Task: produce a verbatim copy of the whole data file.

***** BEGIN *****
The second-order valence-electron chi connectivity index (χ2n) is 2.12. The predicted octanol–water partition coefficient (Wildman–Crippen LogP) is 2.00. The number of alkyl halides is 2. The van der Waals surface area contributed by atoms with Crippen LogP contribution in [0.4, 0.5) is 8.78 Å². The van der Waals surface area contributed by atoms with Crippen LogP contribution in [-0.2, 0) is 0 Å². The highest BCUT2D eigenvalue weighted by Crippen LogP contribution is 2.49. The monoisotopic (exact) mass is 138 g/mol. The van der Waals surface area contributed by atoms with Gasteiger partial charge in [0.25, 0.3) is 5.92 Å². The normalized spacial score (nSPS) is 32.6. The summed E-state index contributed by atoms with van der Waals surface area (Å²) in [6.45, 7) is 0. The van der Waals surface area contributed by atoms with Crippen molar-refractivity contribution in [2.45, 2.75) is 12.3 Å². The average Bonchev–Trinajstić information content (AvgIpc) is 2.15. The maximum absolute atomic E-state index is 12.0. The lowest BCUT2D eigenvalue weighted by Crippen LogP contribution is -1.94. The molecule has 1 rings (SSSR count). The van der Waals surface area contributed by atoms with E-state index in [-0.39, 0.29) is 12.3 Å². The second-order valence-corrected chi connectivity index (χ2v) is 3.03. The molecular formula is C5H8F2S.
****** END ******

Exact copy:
The second-order valence-electron chi connectivity index (χ2n) is 2.12. The predicted octanol–water partition coefficient (Wildman–Crippen LogP) is 2.00. The number of alkyl halides is 2. The van der Waals surface area contributed by atoms with Crippen LogP contribution in [0.4, 0.5) is 8.78 Å². The van der Waals surface area contributed by atoms with Crippen LogP contribution in [-0.2, 0) is 0 Å². The highest BCUT2D eigenvalue weighted by Crippen LogP contribution is 2.49. The monoisotopic (exact) mass is 138 g/mol. The van der Waals surface area contributed by atoms with Gasteiger partial charge in [0.25, 0.3) is 5.92 Å². The normalized spacial score (nSPS) is 32.6. The summed E-state index contributed by atoms with van der Waals surface area (Å²) in [6.45, 7) is 0. The van der Waals surface area contributed by atoms with Crippen molar-refractivity contribution in [2.45, 2.75) is 12.3 Å². The average Bonchev–Trinajstić information content (AvgIpc) is 2.15. The maximum absolute atomic E-state index is 12.0. The lowest BCUT2D eigenvalue weighted by Crippen LogP contribution is -1.94. The molecule has 1 rings (SSSR count). The van der Waals surface area contributed by atoms with E-state index in [-0.39, 0.29) is 12.3 Å². The second-order valence-corrected chi connectivity index (χ2v) is 3.03. The molecular formula is C5H8F2S.